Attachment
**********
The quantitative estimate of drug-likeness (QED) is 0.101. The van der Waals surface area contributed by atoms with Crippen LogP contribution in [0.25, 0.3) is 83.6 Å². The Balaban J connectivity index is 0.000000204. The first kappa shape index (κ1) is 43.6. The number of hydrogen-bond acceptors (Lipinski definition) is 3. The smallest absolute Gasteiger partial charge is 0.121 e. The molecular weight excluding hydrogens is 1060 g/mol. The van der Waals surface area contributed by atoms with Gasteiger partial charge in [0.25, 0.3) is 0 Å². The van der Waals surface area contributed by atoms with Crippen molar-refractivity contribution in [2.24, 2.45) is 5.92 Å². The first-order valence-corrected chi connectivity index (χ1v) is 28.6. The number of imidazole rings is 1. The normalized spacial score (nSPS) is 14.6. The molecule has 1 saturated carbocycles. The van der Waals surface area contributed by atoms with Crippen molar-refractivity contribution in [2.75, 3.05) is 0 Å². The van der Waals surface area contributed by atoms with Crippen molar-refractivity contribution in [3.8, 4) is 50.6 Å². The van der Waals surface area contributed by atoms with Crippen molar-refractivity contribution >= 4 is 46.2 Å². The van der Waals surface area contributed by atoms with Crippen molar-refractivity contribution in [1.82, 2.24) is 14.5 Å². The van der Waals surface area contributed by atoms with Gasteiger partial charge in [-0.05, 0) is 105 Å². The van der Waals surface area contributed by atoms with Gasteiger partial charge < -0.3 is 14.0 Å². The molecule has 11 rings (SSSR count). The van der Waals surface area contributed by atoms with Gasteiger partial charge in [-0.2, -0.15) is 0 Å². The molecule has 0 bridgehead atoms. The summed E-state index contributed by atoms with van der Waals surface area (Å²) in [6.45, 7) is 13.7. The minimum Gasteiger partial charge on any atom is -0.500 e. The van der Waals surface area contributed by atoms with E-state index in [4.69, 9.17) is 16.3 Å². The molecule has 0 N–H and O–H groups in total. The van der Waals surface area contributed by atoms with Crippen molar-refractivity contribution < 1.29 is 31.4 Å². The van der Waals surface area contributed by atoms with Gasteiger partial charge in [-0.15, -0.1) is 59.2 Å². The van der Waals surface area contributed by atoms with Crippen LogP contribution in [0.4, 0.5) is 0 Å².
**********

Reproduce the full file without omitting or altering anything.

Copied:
The quantitative estimate of drug-likeness (QED) is 0.101. The van der Waals surface area contributed by atoms with Crippen LogP contribution in [0.25, 0.3) is 83.6 Å². The Balaban J connectivity index is 0.000000204. The first kappa shape index (κ1) is 43.6. The number of hydrogen-bond acceptors (Lipinski definition) is 3. The smallest absolute Gasteiger partial charge is 0.121 e. The molecular weight excluding hydrogens is 1060 g/mol. The van der Waals surface area contributed by atoms with Gasteiger partial charge in [0.25, 0.3) is 0 Å². The van der Waals surface area contributed by atoms with Crippen molar-refractivity contribution in [2.24, 2.45) is 5.92 Å². The first-order valence-corrected chi connectivity index (χ1v) is 28.6. The number of imidazole rings is 1. The normalized spacial score (nSPS) is 14.6. The molecule has 1 saturated carbocycles. The van der Waals surface area contributed by atoms with Crippen molar-refractivity contribution in [2.75, 3.05) is 0 Å². The van der Waals surface area contributed by atoms with Crippen molar-refractivity contribution in [3.8, 4) is 50.6 Å². The van der Waals surface area contributed by atoms with Crippen molar-refractivity contribution >= 4 is 46.2 Å². The van der Waals surface area contributed by atoms with Crippen molar-refractivity contribution in [1.82, 2.24) is 14.5 Å². The van der Waals surface area contributed by atoms with Gasteiger partial charge in [-0.05, 0) is 105 Å². The van der Waals surface area contributed by atoms with Gasteiger partial charge < -0.3 is 14.0 Å². The molecule has 11 rings (SSSR count). The van der Waals surface area contributed by atoms with Gasteiger partial charge in [-0.2, -0.15) is 0 Å². The molecule has 0 bridgehead atoms. The summed E-state index contributed by atoms with van der Waals surface area (Å²) in [6.45, 7) is 13.7. The minimum Gasteiger partial charge on any atom is -0.500 e. The van der Waals surface area contributed by atoms with E-state index in [4.69, 9.17) is 16.3 Å². The molecule has 0 N–H and O–H groups in total. The van der Waals surface area contributed by atoms with Crippen molar-refractivity contribution < 1.29 is 31.4 Å². The van der Waals surface area contributed by atoms with Gasteiger partial charge in [-0.15, -0.1) is 59.2 Å². The van der Waals surface area contributed by atoms with Crippen LogP contribution in [0.4, 0.5) is 0 Å².